How to Wrap a Paddle or Handle with Paracord | ITS Tactical
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Knot of the Week: How to Wrap a Paddle or Handle with Paracord

By The ITS Crew

If you’ve been in the Military, particularly the Navy, then you’ve probably seen the intricate work that’s been done with presentation paddles or other keepsakes given to service members. They’re usually given out by a unit to commemorate one’s accomplishments there or as a token of appreciation when someone leaves a unit. This can be a change in duty station, retirement or any to mark any occasion.

Decorative knot work, like we’ll show today on an example paddle, has existed in the Military for a long time. Coxcombing, or spiral hitching has long been a staple on Navy Ships to add grip to stanchions and railings, but has become less used since WWII. Today we’ll demonstrate Coxcombing to wrap our paddle and finish off the top and bottom with Turk’s Heads.

This Coxcombing can also be applied to the handle of a knife, much like previous Knot of the Week articles like the Strider Knives / TAD DUK Paracord Wrapping.

How to Wrap a Paddle or Handle with Paracord » Decorative

(Strength: –/Secure: –/Stability: –/Difficulty: 5Please refer to our Knot of the Week introduction post for a description of what these ratings mean.

As this project combines multiple knots, or ties, the rating above is purely based on difficulty. The biggest challenge is tying the Turk’s Heads directly on the paddle. The photos and video below demonstrate tying these on your hand, which is definitely how you should learn the Turk’s Head if you’re not already familiar with it.

Paracord Paddle Wrapping 48

The coxcombing or spiral hitching is fairly self-explanatory, but can wear on you after awhile, as you really need to thoroughly tighten each wrap. This is not only ensure tightness, but also that the pattern comes out correctly and covers the wood of the paddle that can often show through. Additionally, you’ll need to ensure you’re pushing the wrapping up frequently to again hide the gaps that can be created.

You’ll need a few tools for this project, to include multiple colors of paracord if desired. We’ve got plenty in stock in the ITS Store (shameless plug). You’ll also need a pair of scissors and a lighter to cut and fuse the paracord after finishing the wraps and ties. The mini paddle used in this article was about $10 from Bass Pro Shops, but we’d highly recommend these mini paddles available on Amazon. The mini paddle in this article was cheap and when attempting to drill out the hole the wood, it splintered horribly causing a larger hole than desired.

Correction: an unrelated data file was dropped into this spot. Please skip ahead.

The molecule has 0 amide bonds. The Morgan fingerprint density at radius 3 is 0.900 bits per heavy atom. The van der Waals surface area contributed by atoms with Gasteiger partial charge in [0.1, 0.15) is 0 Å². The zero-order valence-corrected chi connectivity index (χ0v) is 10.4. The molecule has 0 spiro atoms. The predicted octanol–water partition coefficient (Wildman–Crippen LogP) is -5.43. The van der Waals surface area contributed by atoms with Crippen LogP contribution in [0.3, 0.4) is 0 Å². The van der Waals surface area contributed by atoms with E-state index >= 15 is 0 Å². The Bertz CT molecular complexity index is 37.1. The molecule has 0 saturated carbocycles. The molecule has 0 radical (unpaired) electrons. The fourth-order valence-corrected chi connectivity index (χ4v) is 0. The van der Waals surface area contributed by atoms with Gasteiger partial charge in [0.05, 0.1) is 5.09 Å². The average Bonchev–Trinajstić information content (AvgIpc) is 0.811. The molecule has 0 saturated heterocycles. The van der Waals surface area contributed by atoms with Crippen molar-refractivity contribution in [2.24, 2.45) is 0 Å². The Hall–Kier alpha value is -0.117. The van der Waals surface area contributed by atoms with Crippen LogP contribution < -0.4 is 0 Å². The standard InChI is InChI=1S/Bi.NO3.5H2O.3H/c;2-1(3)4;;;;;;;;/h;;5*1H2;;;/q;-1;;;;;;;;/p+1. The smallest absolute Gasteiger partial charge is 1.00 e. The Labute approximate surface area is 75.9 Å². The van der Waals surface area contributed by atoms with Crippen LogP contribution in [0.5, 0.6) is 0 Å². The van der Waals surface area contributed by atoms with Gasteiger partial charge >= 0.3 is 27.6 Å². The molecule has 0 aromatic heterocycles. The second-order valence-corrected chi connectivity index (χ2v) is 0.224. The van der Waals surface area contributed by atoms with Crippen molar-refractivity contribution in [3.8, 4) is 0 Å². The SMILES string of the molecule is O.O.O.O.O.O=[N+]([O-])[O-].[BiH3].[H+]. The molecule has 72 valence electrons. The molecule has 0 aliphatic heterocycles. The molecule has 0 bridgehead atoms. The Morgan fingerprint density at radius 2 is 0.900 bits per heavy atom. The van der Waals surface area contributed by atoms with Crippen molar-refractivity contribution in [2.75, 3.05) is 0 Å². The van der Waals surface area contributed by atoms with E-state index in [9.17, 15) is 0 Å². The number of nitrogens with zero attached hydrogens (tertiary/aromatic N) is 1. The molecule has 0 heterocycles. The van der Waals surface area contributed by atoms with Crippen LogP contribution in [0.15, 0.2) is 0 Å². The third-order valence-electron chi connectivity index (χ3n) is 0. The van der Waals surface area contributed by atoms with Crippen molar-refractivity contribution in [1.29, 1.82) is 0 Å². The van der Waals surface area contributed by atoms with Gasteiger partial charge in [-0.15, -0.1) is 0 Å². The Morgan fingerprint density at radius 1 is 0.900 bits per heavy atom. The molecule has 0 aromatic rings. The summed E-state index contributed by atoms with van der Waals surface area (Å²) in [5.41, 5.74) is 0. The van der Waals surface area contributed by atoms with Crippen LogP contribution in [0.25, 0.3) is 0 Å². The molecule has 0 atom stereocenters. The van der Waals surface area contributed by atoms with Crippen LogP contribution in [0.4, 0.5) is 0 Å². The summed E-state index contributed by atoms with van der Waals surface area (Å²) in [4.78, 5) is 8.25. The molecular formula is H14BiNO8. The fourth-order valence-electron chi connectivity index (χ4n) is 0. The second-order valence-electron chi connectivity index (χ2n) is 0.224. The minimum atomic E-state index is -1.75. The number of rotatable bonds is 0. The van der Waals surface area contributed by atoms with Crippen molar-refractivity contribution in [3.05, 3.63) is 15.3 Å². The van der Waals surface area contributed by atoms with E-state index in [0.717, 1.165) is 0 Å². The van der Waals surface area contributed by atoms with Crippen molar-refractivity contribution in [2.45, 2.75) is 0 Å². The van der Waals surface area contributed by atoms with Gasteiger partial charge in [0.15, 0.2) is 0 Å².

Paracord Paddle Wrapping 51

A Marlinspike was also almost a must on the small Turk’s Heads tied to open up the paracord and weave the successive wraps through. Just to be clear, the demonstration of the Turk’s Head being tied on a hand in the photos and video is to clearly illustrate the steps and can not be transferred to the paddle once it’s tied. It needs to be tied directly on the paddle or object being decorated.

Just as an example, with this 3″ circumference paddle at a length of 7″ it took 14 ft. to wrap the coxcombing. Using that measurement and circumference as a reference, you’ll need approximately 18″ of paracord for every inch of coxcombing. The Turk’s Heads were tied with 4 ft. sections of paracord.


  • Increase the grip of an object
  • Decorating an object

Tying Instructions:

Additionally, see this article for written instructions for tying the Turk’s Head.

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